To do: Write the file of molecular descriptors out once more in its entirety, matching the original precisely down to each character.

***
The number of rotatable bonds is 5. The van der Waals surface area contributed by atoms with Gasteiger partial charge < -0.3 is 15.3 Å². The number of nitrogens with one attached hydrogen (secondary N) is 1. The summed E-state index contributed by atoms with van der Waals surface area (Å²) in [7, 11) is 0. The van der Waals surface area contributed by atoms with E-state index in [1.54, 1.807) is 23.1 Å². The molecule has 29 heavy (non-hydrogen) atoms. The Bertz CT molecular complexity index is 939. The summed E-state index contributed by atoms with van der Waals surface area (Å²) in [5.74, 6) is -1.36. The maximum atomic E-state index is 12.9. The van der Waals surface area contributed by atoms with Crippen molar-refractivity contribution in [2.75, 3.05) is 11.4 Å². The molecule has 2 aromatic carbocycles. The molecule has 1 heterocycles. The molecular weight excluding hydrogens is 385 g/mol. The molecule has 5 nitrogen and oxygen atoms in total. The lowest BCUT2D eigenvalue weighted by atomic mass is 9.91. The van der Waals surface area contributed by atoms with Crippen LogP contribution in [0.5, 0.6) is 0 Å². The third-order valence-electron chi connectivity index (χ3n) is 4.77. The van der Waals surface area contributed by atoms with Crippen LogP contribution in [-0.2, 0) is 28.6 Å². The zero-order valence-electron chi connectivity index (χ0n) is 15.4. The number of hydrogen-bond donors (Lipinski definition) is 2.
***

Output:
The number of rotatable bonds is 5. The van der Waals surface area contributed by atoms with Gasteiger partial charge < -0.3 is 15.3 Å². The number of nitrogens with one attached hydrogen (secondary N) is 1. The summed E-state index contributed by atoms with van der Waals surface area (Å²) in [7, 11) is 0. The van der Waals surface area contributed by atoms with E-state index in [1.54, 1.807) is 23.1 Å². The molecule has 29 heavy (non-hydrogen) atoms. The Bertz CT molecular complexity index is 939. The summed E-state index contributed by atoms with van der Waals surface area (Å²) in [5.74, 6) is -1.36. The maximum atomic E-state index is 12.9. The van der Waals surface area contributed by atoms with Crippen molar-refractivity contribution in [2.75, 3.05) is 11.4 Å². The molecule has 2 aromatic carbocycles. The molecule has 1 heterocycles. The molecular weight excluding hydrogens is 385 g/mol. The molecule has 5 nitrogen and oxygen atoms in total. The lowest BCUT2D eigenvalue weighted by atomic mass is 9.91. The van der Waals surface area contributed by atoms with Crippen LogP contribution in [0.5, 0.6) is 0 Å². The third-order valence-electron chi connectivity index (χ3n) is 4.77. The van der Waals surface area contributed by atoms with Crippen LogP contribution in [-0.2, 0) is 28.6 Å². The zero-order valence-electron chi connectivity index (χ0n) is 15.4. The number of hydrogen-bond donors (Lipinski definition) is 2.